SG:You mentioned you had debates. What would you do?
CP:Well, the time I was doing it I got beat, of course. And Mother Vernon, that's what we called her, she was an elderly lady and she was the very first president of the women's club for six months. She and I debated on whether to spank children when they were naughty. She went to Whittier to the library and got books on it. Of course, the Quakers didn't believe very much in punishing, that is in whipping. I always felt like that when the kids didn't behave themselves they needed a spanking after they'd been warned. Mother Vernon let her kids get away with things. She got all of her data from the library at Whittier. It's all friendly, of course. And she beat me. We had a lot of fun with it. But I talked about how they should be spanked and she talked about how they shouldn't be spanked. She showed us how she was with her kids, the girls, she had two girls and four boys. Her oldest son was editor of our paper, the Yorba Linda Star. The girls went away one night to a party or something, and the boys weren't invited. So for orneriness when they went upstairs to bed, they took  matches and wrote in the white ceiling "You're weighed in the balances and found wanting." She knew they did it, but she never said a word. And the girls came home and laid down in bed and happened to look up there. And there it was in fiery letters on the wall. Well, it scared the girls. They'd never thought about the boys thinking of anything like that. They went tearing downstairs to their mother and said that it had come in fiery letters on the wall, so the Bible must have had something to do with it. The mother said she couldn't keep from laughing. She had to tell them that the boys did it. She was in the mischief with the boys. She was always doing something funny. But Mr. Vernon didn't think the boys should have done it.
SG:You mentioned that you lost the debate. How did they determine who won? Did they vote on who was the winner?
CP:They voted by holding up their hands. And of course, by that time there were enough Quakers there.
SG:You were just outnumbered. Did you ever set any other subjects that ... ?
CP:No, I can't remember any of the other subjects they had.
SG:Would they all be on similar lines…?
CP:They were all similar to that. Just funny things, you know, to get people to laugh, to break down that strange feeling that you have when you come around to public doings and so forth. But Yorba Linda was the first one to have women at their chamber of commerce and at the farm center to take part in that.
SG:For the same reason, to…
CP:For the same reason that we…. there were some old maids out there that owned property and the women had no place to go, church was the only thing we had at that time. The women started up the farm center. They wanted a potluck, it'd get the men out. So, the women had to fix it. They had a right to go, so they went. To start out with, they had more women than they did  men at the meeting because of the women that had the property out there. Some of the men didn't want to go, then the wife would go. So their wives went and they'd just go about fifty-fifty. It kept that way until the last eight or ten years. They got a young president into the chamber of commerce; he said the women had no business in chamber of commerce, it's the men who were the ones that handled the affairs for the town. So, that made the women mad. Their chamber of commerce has never amounted to very much since then. Of course, the town's incorporated now.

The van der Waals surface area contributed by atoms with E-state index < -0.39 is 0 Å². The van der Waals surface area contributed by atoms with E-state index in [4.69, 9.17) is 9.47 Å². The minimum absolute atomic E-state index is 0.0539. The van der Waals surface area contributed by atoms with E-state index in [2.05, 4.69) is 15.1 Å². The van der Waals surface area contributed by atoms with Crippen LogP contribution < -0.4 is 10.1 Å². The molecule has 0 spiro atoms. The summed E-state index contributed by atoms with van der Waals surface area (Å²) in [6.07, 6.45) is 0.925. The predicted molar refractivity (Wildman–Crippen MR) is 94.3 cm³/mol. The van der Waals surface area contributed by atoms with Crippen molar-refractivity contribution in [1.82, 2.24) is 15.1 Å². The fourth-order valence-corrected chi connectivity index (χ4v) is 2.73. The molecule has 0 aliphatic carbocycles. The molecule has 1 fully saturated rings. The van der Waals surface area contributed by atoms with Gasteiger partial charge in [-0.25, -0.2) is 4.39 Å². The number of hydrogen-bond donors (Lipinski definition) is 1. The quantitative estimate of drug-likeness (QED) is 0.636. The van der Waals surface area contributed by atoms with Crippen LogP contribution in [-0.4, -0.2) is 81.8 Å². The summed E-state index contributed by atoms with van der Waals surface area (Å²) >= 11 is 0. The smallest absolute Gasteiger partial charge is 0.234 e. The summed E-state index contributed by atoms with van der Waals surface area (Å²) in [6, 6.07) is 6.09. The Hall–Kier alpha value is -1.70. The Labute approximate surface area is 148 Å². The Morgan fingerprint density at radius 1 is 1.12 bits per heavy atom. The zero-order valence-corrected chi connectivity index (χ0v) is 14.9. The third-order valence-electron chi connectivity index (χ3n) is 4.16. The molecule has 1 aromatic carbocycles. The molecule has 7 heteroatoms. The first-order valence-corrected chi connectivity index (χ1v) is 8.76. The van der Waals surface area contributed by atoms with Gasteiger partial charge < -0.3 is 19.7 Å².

SG:Is it quite a bit different?
CP:Yes, it'd be different now.
SG:Was it rather difficult for a single woman by herself out there?
CP:Yes, it was. They had to hire everything. They could get out and hoe. They could irrigate, but they had to hire all their teamwork. One of them kept her property. She was holding it for her nephew and her brother—took care of it for her brother and his wife. They all lived together. The old maid lived with them most of the time. She had a little house, a two-room house. There was a pair of sisters that owned property out there. They had a tent fixed up where they were living. They had boxes set up on their side and that was their cupboard and their drawers for clothing, things like that. A Santa Ana wind came along and blew their tent down. On the next morning they were lying there with boxes and tent all over them and they crawled out. They sold their place; they wouldn't stay there. They lived about a half a mile east of us. Another man came there and bought their property and built a house. His name was Arthur, too. There were
SG:Did most of them stay very long at all?